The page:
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PLoS One. 2011; 6(3): e14745.
Published online 2011 Mar 4. doi:  10.1371/journal.pone.0014745
PMCID: PMC3048862

Improved Integration Time Estimation of Endogenous Retroviruses with Phylogenetic Data

Darren P. Martin, Editor



Endogenous retroviruses (ERVs) are genetic fossils of ancient retroviral integrations that remain in the genome of many organisms. Most loci are rendered non-functional by mutations, but several intact retroviral genes are known in mammalian genomes. Some have been adopted by the host species, while the beneficial roles of others remain unclear. Besides the obvious possible immunogenic impact from transcribing intact viral genes, endogenous retroviruses have also become an interesting and useful tool to study phylogenetic relationships. The determination of the integration time of these viruses has been based upon the assumption that both 5′ and 3′ Long Terminal Repeats (LTRs) sequences are identical at the time of integration, but evolve separately afterwards. Similar approaches have been using either a constant evolutionary rate or a range of rates for these viral loci, and only single species data. Here we show the advantages of using different approaches.


We show that there are strong advantages in using multiple species data and state-of-the-art phylogenetic analysis. We incorporate both simple phylogenetic information and Monte Carlo Markov Chain (MCMC) methods to date the integrations of these viruses based on a relaxed molecular clock approach over a Bayesian phylogeny model and applied them to several selected ERV sequences in primates. These methods treat each ERV locus as having a distinct evolutionary rate for each LTR, and make use of consensual speciation time intervals between primates to calibrate the relaxed molecular clocks.


The use of a fixed rate produces results that vary considerably with ERV family and the actual evolutionary rate of the sequence, and should be avoided whenever multi-species phylogenetic data are available. For genome-wide studies, the simple phylogenetic approach constitutes a better alternative, while still being computationally feasible.


Retroviral infections have been a constant on animal life for millions of years. Occasionally, some of these genetic parasites integrate into the germline as endogenous retroviruses (ERVs). Genetic footprints such as these constitute up to 8% of the human genome [1]. Many of these ERVs lay now dormant, after millions of years of genetic change, whereas some still retain protein coding capability and play roles in the host organism that range from adhesion promotion [2], [3], [4] to immune response modulation [5], while also being implied in diseases such as multiple sclerosis [6], [7] and correlated with certain types of cancer [8].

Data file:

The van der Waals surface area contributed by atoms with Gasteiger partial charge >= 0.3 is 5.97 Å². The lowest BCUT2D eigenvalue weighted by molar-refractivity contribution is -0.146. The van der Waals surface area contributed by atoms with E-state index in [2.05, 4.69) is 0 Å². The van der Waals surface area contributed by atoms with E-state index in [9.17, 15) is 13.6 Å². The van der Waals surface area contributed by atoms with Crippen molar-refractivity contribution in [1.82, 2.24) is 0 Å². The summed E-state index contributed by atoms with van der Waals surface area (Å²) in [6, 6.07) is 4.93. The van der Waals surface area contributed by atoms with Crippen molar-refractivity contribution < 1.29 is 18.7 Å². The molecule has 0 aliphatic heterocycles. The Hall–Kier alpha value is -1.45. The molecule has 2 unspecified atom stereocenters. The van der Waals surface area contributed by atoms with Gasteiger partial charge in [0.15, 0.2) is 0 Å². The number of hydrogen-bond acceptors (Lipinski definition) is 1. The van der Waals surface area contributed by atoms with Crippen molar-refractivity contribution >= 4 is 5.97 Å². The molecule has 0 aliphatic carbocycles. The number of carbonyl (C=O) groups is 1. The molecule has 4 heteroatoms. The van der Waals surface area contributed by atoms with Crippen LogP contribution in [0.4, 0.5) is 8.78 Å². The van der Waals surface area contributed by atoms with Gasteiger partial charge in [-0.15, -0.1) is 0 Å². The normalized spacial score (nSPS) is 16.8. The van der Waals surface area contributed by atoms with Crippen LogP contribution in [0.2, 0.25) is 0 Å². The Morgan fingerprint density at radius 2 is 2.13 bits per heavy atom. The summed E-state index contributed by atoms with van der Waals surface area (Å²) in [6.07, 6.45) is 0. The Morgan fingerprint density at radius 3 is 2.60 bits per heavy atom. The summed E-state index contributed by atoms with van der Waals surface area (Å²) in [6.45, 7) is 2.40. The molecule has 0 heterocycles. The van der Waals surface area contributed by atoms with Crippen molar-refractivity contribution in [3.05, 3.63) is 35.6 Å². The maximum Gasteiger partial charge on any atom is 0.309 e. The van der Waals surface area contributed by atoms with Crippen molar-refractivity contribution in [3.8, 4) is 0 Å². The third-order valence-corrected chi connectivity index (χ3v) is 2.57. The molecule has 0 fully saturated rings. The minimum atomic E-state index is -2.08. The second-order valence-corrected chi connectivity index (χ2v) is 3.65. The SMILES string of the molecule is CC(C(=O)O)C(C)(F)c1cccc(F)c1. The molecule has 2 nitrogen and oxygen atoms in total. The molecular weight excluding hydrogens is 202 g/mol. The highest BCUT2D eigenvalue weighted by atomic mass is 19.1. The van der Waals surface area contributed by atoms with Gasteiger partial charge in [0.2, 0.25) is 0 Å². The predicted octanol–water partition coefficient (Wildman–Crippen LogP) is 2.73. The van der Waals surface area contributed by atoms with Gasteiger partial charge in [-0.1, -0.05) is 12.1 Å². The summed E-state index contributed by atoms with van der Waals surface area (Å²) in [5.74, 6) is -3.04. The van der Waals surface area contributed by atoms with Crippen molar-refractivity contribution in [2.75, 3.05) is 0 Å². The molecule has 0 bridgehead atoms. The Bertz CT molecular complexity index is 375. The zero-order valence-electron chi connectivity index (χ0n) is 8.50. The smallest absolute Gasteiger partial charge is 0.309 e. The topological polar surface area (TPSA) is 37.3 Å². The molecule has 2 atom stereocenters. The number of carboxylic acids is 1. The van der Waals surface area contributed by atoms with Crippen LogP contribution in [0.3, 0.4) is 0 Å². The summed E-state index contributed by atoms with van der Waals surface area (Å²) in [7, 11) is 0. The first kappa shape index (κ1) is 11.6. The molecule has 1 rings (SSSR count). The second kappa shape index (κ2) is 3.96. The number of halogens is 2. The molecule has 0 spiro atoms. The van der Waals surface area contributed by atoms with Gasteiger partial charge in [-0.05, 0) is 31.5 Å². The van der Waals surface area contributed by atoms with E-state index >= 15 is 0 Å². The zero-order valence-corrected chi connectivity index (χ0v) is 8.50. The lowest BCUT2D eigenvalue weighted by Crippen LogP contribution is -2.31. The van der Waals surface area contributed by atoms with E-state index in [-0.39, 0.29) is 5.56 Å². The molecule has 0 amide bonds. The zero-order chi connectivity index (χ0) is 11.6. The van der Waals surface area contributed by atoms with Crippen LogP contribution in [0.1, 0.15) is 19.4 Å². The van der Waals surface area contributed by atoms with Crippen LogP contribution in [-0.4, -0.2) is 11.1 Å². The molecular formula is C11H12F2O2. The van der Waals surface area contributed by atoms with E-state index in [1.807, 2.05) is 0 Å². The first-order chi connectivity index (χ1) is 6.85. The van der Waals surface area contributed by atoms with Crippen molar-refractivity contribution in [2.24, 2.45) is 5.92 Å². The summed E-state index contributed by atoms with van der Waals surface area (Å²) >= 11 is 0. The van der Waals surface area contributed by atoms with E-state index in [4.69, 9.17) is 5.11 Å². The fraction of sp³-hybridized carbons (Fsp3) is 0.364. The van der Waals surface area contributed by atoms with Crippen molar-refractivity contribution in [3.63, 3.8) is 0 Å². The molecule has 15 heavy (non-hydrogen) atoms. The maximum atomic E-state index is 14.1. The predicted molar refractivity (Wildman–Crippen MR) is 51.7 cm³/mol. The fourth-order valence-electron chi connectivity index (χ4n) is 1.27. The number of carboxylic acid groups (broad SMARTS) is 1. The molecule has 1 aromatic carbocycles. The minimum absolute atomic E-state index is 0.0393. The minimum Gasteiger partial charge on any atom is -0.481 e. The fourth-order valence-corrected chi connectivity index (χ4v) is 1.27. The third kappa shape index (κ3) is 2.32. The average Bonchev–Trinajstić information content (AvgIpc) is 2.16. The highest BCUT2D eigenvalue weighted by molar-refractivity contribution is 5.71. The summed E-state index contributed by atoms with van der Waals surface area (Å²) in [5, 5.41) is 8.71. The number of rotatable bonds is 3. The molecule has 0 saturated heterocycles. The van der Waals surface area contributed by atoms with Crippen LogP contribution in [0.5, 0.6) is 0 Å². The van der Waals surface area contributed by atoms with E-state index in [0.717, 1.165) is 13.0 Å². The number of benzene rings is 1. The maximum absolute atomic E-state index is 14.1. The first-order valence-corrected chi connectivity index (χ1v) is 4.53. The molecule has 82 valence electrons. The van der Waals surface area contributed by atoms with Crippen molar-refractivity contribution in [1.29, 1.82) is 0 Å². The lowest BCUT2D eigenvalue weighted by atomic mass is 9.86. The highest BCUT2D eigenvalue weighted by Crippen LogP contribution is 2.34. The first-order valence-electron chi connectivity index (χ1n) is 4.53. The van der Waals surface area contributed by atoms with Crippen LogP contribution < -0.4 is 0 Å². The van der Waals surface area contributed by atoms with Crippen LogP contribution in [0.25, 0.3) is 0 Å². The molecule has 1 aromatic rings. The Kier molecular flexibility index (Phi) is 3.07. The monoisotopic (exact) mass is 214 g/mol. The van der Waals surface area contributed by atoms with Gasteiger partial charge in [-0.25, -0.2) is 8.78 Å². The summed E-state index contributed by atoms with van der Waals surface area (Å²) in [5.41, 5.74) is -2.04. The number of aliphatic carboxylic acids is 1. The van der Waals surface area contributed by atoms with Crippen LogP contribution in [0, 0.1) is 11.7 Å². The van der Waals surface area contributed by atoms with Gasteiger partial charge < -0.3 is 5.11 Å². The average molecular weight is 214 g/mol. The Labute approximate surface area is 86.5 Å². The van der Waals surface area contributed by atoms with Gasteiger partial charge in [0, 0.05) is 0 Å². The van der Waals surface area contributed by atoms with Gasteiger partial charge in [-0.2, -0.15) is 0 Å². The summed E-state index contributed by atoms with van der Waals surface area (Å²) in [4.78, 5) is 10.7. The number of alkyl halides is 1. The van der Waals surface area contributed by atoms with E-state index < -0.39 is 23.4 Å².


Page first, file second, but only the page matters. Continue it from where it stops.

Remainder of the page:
Being originated from their extant counterparts, ERVs share the same genetic structure and organization. There are three major classes of ERVs – class I ERVs are similar to gammaretroviruses, class II ERVs are closer to beta and alpharetroviruses whereas class III ERVs are more related to spumaviruses [9]. At the genetic level, identifiable common structures such as the 5′ LTR, PBS, Gag, Pro, Pol, Env, PPT and 3′ LTR may or may not be present in an ERV locus [1], [10], [11]. The natural degeneracy of an ERV locus with neutral substitution rate and a divergence limit for nucleotide sequence recognition results in an upper limit for retroviral age that can be detected. Currently, retroviral sequences older than 250 million years cannot be found in today's genomes [12], although ERVs that are evolutionarily selected can leave their genetic footprint for longer than average, making them prime targets for detection.

Estimating the integration time makes use of the assumption that both LTRs of a retrovirus are identical at the time of infection. Once the retrovirus lodges itself in the germline, both LTRs evolve separately as if they were paralogs. This is a consequence of the particular replication cycle of the retrovirus, where both LTRs are copied from one and same template during a multistep complex process [13]. By taking into account the 3′LTR-5′LTR sequence divergence and empirical evolutionary rates for some ERV families, researchers have been calculating integration times based on the simple distance over rate formula. However, this method neglects several mechanisms of the ERV loci and the LTRs themselves. First, 3′ LTR and 5′ LTR have different evolutionary rates that depend on selective pressures on each end of the locus. Second, different species may have different evolutionary rates for homologous ERV loci. By using phylogenetic data when available, we hope to surpass these obstacles in obtaining more accurate estimations of integration times.

Assuming known speciation times, we can estimate ERV integration times by using LTR sequence divergence and both 3′ LTR and 5′ LTR rates (figure 1). If we take T1 as the known speciation time, corresponding to the time that each 3′LTR and 5′LTR take to coalesce into their common ancestors, and T2 as the unknown speciation time, for two species A and B we have that Integration time = Distance(5′LTR−3′LTR)/(rate5′+rate3′). Here, rate5′ and rate3′ is calculated as the average 5′LTR and 3′LTR evolutionary rates across branches (between species), respectively. By using this approach, we expect to improve the simple fixed rate method with phylogenetic corrections on the estimation.

Figure 1
Two species estimation of integration time.